What is identity resolution? A guide to building an identity graph
by Zeke Sexauer, on October 10, 2019
In this era of people-based marketing, getting identity resolution right is foundational to the success of all aspects of marketing strategy, impacting everything from insight generation and media optimization to measurement, attribution, and the delivery of better individual customer experiences.
But identity resolution isn’t easy.
Cisco’s Visual Networking Index projects that American consumers will own up to 13 devices and connections by 2022. Every time a consumer uses one of these multiple devices or channels to interact with a brand, a different identifier—such as email address, device ID, cookie, IP address, or phone number—is attributed to that individual. It’s up to the brand to understand which identifiers belong to which consumer, as well as what these various signals and behaviors mean.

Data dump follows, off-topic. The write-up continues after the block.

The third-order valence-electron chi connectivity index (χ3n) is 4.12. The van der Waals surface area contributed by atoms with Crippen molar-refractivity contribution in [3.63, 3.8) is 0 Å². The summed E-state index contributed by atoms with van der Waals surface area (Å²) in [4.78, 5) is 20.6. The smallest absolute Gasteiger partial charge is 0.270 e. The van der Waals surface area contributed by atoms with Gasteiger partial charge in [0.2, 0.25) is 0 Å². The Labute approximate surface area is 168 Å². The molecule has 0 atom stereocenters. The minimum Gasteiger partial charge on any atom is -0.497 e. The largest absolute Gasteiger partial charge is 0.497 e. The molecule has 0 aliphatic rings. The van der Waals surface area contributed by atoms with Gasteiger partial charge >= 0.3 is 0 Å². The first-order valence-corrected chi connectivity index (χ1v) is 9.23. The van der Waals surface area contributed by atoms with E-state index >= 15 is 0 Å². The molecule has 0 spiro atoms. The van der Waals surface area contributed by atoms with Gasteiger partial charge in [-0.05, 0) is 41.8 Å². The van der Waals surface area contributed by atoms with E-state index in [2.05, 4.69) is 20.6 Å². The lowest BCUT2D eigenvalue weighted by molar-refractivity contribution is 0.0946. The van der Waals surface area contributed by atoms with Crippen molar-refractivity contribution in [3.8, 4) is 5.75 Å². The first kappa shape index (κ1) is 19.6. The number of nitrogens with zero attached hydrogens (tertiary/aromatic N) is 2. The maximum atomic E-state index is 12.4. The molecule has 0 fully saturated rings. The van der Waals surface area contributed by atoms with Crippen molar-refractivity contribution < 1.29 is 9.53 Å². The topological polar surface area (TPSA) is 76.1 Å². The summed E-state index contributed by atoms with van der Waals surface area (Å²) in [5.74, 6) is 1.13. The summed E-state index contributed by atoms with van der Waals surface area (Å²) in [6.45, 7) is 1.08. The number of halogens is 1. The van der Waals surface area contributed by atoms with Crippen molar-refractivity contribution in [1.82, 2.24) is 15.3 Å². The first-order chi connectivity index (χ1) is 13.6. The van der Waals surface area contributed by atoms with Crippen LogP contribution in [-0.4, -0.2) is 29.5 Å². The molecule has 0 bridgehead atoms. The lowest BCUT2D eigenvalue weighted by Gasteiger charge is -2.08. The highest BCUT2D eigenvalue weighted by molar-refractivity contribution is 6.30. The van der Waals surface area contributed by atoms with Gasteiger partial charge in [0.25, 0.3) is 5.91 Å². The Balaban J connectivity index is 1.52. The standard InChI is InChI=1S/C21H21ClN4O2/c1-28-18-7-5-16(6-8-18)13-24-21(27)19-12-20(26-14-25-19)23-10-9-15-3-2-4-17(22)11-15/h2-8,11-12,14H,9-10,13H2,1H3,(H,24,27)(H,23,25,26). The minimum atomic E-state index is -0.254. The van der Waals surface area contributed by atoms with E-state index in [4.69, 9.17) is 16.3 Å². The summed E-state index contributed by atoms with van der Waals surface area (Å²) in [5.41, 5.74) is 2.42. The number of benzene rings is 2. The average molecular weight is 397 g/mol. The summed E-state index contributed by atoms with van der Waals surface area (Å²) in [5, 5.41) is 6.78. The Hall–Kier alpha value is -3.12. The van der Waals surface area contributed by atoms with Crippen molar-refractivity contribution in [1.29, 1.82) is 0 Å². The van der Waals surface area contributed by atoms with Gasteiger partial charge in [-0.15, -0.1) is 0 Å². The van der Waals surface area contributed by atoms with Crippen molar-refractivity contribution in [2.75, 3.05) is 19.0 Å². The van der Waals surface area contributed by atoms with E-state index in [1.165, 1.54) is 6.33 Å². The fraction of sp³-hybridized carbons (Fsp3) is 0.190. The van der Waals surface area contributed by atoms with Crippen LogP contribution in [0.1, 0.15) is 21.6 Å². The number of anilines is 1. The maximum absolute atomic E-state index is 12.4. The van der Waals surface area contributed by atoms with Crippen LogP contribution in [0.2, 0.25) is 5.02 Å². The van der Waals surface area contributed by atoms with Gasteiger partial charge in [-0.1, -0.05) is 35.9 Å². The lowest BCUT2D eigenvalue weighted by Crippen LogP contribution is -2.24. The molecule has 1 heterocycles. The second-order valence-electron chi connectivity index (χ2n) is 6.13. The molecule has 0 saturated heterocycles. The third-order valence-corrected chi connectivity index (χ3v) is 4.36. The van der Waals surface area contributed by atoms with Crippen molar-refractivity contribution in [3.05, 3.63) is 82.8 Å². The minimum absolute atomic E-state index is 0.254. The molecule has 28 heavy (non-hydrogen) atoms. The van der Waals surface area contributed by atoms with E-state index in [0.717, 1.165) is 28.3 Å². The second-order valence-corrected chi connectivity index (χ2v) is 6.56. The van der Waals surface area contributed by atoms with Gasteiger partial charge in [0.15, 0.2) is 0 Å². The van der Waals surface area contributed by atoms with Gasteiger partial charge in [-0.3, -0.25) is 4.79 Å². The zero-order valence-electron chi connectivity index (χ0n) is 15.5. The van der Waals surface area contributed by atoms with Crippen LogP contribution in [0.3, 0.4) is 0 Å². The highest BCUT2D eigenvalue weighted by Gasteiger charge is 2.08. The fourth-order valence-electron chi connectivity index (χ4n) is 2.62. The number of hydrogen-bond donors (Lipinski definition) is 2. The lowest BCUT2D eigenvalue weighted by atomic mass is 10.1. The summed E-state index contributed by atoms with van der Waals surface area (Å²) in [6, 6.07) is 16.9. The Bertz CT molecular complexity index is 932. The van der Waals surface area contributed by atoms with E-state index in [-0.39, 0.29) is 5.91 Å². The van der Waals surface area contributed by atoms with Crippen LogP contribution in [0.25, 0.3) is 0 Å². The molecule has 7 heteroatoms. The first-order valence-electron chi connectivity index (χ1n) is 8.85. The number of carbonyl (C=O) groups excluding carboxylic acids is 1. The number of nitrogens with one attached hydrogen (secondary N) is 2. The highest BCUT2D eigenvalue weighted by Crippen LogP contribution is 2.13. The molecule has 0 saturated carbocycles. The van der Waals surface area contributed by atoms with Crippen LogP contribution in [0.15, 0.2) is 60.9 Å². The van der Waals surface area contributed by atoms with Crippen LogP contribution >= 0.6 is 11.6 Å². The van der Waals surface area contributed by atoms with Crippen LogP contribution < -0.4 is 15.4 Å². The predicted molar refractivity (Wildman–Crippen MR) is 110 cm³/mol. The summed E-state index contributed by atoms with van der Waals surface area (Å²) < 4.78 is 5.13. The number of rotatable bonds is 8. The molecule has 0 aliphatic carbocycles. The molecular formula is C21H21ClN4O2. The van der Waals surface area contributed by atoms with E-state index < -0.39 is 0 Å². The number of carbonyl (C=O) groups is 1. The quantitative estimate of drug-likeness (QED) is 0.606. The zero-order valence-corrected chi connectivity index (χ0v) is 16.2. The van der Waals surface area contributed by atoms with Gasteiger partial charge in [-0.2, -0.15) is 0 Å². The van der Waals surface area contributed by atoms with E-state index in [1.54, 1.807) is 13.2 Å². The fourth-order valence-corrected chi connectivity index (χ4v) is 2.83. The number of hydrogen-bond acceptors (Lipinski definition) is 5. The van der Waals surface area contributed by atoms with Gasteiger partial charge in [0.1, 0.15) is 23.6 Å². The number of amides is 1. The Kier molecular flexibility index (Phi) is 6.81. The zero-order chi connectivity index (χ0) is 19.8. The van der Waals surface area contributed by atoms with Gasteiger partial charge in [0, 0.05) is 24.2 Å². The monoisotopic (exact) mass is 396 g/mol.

Marketers must be able to find a way to connect all these disparate cross device identifiers back to the people they stand for by creating and maintaining a database of persistent customer profiles, known as an identity graph.
However, most companies’ ability to connect their first-party identifiers to individual profiles at a scale that is consistent and accurate enough to leverage for the benefits and use cases needed is limited. Thus, marketers must augment their first-party identity graphs with third-party data sources and identifiers that allow them to better activate the data.
How to build an identity graph
Typically, marketers have had two ways to augment their first-party identity graph with additional customer information: onboard to a third-party identity graph or acquire the data directly.
Use a third-party identity graph